Nickel Leads Gains in Base Metals as Indonesia Bans Ore Exports

Nickel climbed to the highest level in two weeks, leading gains in industrial metals, after Indonesia started a ban on mineral ore exports.

The contract for delivery in three months on the London Metal Exchange advanced as much as 2.4 percent to $14,190 a metric ton, the highest since Dec. 30, and traded at $13,960 at 9:58 a.m. in Shanghai. The metal jumped as much as 3.3 percent on Jan. 10, the most since Oct. 22, and is up 0.4 percent this year after slumping 19 percent in 2013.

Indonesia’s President Susilo Bambang Yudhoyono signed a regulation for the ore ban that will cut global nickel supplies from the largest producer of mined nickel and allow Freeport-McMoRan Copper & Gold Inc. (FCX) to keep exporting copper concentrates. The country accounts for 3 percent of global copper supply, 18 percent to 20 percent of nickel and 9 percent to 10 percent of aluminum from bauxite, Goldman Sachs Group Inc. estimates.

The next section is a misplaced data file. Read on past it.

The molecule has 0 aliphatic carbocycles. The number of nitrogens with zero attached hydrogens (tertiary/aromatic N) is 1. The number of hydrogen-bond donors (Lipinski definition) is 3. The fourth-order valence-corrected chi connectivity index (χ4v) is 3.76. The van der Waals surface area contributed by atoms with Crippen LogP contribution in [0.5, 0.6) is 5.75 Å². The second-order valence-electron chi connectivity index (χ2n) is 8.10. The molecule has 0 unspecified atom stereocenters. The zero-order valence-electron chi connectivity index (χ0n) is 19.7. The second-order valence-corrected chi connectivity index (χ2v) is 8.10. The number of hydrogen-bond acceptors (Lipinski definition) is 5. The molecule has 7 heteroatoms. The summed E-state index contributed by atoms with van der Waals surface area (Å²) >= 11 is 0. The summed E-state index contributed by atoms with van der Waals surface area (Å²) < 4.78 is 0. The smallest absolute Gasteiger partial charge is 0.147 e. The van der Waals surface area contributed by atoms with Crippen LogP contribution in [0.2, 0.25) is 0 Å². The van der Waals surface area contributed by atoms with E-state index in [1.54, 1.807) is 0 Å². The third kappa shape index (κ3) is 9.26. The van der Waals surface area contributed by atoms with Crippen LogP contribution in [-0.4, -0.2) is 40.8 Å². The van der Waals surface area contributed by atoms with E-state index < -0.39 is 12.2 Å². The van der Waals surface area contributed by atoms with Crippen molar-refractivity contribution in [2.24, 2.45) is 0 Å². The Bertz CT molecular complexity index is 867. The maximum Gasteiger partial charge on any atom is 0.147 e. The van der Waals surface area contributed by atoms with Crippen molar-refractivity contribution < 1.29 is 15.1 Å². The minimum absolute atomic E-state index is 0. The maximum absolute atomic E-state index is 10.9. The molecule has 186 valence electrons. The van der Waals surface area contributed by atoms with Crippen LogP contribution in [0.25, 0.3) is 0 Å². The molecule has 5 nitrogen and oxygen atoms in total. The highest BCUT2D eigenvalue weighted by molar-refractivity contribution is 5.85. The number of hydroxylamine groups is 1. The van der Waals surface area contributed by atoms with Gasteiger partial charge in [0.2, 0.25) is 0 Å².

“The Indonesian restriction is having a positive impact on base-metal prices as it came at a time when the global macro-economic picture is improving overall,” said Chae Un Soo, a metals trader at Korea Exchange Bank Futures Co. in Seoul.

China’s imports rose the most in five months in December, indicating that domestic demand will support economic growth in the world’s biggest metals user.

Copper for delivery in three months on the LME rose 0.5 percent to $7,340 a ton. The metal for delivery in March climbed 1.1 percent to 51,900 yuan ($8,584) a ton in Shanghai. The contract for delivery in March gained 0.3 percent to $3.353 a pound in New York.

On the LME, aluminum, lead and zinc also climbed. Tin hadn’t traded.

To contact Bloomberg News staff for this story: Alfred Cang in Shanghai at

To contact the editor responsible for this story: Brett Miller at

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